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Nobel Prize Winner Tutu Condemns Suu Kyi Conviction

International leaders, human rights groups outraged over decision to hold opposition leader Aung San Suu Kyi under house arrest for 18 months

World leaders are strongly condemning Burma's government for deciding to keep opposition leader Aung San Suu Kyi under house arrest for another 18 months, and are calling for her immediate and unconditional release.
In an interview with VOA, South African Archbishop Desmond Tutu called Suu Kyi "the Nelson Mandela of Burma." VOA's Cindy Saine reports on world reaction to Tuesday's conviction and sentencing.

Reaction across the world was swift, as demonstrators gathered outside Burma's embassy in London to express their solidarity with pro-democracy leader Aung San Suu Kyi.

A group of prominent global leaders known as "The Elders" called on ASEAN, the European Union and the U.N. Security Council not to accept Burma's verdict of another 18 months under house arrest for the Nobel Peace laureate.

Retired South African Anglican Archbishop Desmond Tutu chairs the group. He sat down for an interview with VOA at a seminary near Washington, D.C. Tuesday. He said that even under Burmese law, it is illegal to keep sentencing Aung San Suu Kyi again and again.

"But I mean we know that it is a show trial to try to keep her out of the way so that they can have their sham elections in 2010," said Archbishop Desmond Tutu.

Tutu said he has not been able to communicate with Aung San Suu Kyi, who is an honorary member of The Elders, for a long time. She has been in detention for 14 of the past 20 years, mostly under house arrest.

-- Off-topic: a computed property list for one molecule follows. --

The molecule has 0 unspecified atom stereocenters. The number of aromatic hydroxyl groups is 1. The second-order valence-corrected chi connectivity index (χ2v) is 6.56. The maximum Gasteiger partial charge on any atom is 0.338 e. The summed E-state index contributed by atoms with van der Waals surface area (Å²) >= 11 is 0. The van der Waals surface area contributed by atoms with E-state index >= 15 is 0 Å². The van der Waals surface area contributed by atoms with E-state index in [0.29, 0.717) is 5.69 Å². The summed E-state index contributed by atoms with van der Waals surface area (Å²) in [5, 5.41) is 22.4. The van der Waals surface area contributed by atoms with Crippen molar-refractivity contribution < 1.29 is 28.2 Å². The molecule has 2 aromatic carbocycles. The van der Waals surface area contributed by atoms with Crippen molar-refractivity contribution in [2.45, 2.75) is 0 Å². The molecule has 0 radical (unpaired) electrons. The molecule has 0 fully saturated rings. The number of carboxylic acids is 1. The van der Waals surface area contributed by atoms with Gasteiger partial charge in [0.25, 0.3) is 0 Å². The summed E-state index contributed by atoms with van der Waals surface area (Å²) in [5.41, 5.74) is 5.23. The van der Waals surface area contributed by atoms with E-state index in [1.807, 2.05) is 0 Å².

He said the activist is a symbol of the cruel and depraved way Burma's rulers treat their people, including attacking and killing monks, and not allowing humanitarian assistance to reach victims of Cyclone Nargis last year.

"Although we concentrate on Aung San Suu Kyi, it is something like what used to happen with Nelson Mandela," said Tutu. "You used that name because it personalized it. Whereas, if you speak about political prisoners, it is a very fuzzy thing. Now you have got Aung San Suu Kyi, the, as it were, as the Mandela of Burma."

Traveling in Africa, U.S. Secretary of State Hillary Clinton said Aung San Suu Kyi should not have been tried or convicted, and called for the release of the more than 2,000 political prisoners in Burma, including the American John Yettaw who swam across a lake to visit her. The 53-year-old who suffers from multiple medical problems, was sentenced to seven years of hard labor. His visit last May to Suu Kyi's home prompted Burma's rulers to put both of them on trial for alleged security violations.

In a written White House statement, President Barack Obama also called for the release of all of Burma's political prisoners, and said suppressing ideas never gets rid of them.

United Nations Secretary General Ban Ki-moon also called on Burma's rulers to release Aung San Suu Kyi, and said if she and all other political leaders are not allowed to take part in elections next year, the credibility of the vote will be in doubt. The U.N. Security Council convened to discuss Burma Tuesday.